One of Indiana’s largest high schools ended this past school year with almost 5,000 students, but no desks and no classrooms. The school also had very few graduates — 61 out of more than 900 seniors graduated last year.
What Indiana Virtual School did have: Tens of millions in state dollars due to come its way over the next two years, and a founder whose for-profit company charged millions of dollars in management fees and rent to the school.
Thomas Stoughton founded the school in 2011, taking advantage of a new law allowing Indiana charter schools to serve students exclusively over the internet, rather than in brick-and-mortar buildings.
In recent years, students have signed up in droves, responding to social media advertising campaigns. The school they end up attending differs widely from other online charter schools emerging across the country, with far fewer teachers per student — 1 for every 222 students last school year, according to state data — and fewer students taking and passing state exams.
As enrollment at Indiana Virtual School ballooned, so did the school’s state funding, which is distributed on a per-student basis. Some of that money has gone to AlphaCom Inc., a for-profit company also founded and led until 2016 by Stoughton. Since 2011, AlphaCom has held multiple contracts with Indiana Virtual School totaling about $6 million to provide management services and office space. A company run by Stoughton’s son also held a contract with the school.
AlphaCom’s involvement was necessary for Indiana Virtual School to launch and has now waned, according to the school’s lawyer, Thomas Burroughs. He said the school’s “innovative” approach offers a last chance to students who would have no other way to graduate. Burroughs also defended the school’s graduation rate and student-to-teacher ratio.
State education officials say they can’t intervene, and the tiny school district that oversees Indiana Virtual School has not pressed the school to improve until recently.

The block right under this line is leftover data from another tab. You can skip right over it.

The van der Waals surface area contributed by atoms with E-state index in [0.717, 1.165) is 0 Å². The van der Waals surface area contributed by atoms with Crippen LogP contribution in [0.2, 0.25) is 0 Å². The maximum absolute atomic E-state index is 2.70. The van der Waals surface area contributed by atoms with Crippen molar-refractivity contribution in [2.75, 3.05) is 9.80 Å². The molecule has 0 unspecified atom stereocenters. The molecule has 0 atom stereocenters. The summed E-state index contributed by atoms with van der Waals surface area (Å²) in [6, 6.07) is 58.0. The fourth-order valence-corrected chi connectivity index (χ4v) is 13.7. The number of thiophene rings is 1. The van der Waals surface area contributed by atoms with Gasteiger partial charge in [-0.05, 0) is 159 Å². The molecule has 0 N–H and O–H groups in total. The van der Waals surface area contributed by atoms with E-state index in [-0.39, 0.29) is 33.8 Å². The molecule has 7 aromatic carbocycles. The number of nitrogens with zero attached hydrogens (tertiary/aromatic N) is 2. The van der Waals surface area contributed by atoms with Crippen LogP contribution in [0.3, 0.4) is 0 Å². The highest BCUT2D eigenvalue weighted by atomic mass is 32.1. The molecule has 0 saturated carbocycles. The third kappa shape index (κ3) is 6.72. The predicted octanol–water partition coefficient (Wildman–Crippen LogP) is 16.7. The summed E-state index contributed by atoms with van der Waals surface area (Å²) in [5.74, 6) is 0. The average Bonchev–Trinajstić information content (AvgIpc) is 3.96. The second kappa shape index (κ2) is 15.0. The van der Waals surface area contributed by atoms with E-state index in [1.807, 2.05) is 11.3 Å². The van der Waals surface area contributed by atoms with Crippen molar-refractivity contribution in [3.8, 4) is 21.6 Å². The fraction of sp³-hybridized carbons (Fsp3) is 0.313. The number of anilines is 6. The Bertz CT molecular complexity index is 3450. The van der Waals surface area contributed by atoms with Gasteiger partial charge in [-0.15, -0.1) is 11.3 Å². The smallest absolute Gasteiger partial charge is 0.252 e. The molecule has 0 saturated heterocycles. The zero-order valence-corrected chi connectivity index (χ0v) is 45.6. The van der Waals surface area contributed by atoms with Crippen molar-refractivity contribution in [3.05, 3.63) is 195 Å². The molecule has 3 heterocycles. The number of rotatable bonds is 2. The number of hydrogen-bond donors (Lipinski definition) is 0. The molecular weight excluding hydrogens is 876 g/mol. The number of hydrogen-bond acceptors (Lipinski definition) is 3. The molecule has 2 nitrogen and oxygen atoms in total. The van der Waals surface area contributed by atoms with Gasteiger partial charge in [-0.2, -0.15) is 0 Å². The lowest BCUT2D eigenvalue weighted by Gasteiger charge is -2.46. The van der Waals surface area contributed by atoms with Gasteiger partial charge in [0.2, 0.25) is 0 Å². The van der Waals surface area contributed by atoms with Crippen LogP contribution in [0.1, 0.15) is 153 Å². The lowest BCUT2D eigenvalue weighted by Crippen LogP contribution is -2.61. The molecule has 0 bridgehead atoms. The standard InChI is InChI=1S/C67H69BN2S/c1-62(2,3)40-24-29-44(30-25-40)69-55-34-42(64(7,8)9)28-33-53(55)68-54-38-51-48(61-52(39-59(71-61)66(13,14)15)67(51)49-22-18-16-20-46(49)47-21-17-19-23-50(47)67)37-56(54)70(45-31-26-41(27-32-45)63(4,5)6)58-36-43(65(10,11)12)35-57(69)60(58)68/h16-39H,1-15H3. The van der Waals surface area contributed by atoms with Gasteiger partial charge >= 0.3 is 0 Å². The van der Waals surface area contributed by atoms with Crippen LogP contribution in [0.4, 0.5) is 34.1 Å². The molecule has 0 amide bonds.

That leaves Indiana Virtual School operating with few checks in a state where lawmakers have pushed for an open education marketplace, with a wide menu of school options for families. In addition to schools run by traditional districts, the state also has charter schools, vouchers and tax-credit scholarships to help families pay for private school, and a new hybrid known as “innovation schools,” where charter school operators join forces with school districts.
Online charter schools, also known as virtual charter schools, are expanding quickly. Last year, more than 12,000 students across Indiana were enrolled in the schools, and that number is growing — a trend U.S. Education Secretary Betsy DeVos supports, but some researchers find concerning.
“For the vast majority of kids,” said Michael Barbour, a Touro University California professor who studies virtual charter schools, “the way in which we currently practice full-time online learning in the U.S. is a recipe for disaster.”
Indiana Virtual School did not respond to requests about exactly how it spends its money. However, financial documents that the school reports to the state suggest that it is using public dollars differently from other schools like it.
Indiana Virtual School’s most recent financial report, from the 2015-16 school year, shows that it received more than $9.7 million from the state that year. That figure is based on a state formula that awards online charter schools 90 percent of the funds per student sent to brick-and-mortar schools.
That year, Indiana’s two other major online charter schools spent about two-thirds of their state dollars on instruction, a category that includes programming, remediation, and salaries. Indiana Virtual School, by contrast, spent about 10 percent of its funding on instruction.
Yet the school directed 89 percent of its state funding toward “support services,” a catch-all category that can include essential supplies such as textbooks, as well as legal and administrative services or staff training. The two other online charter schools spent about a quarter of their budgets on support services.
Another big difference: the portion of Indiana Virtual School’s budget that went to teacher salaries. Indiana Virtual School spent 7 percent of its funding on teachers and other staff. That’s compared to 19 percent for Hoosier Academy Virtual and 28 percent for Indiana Connections Academy.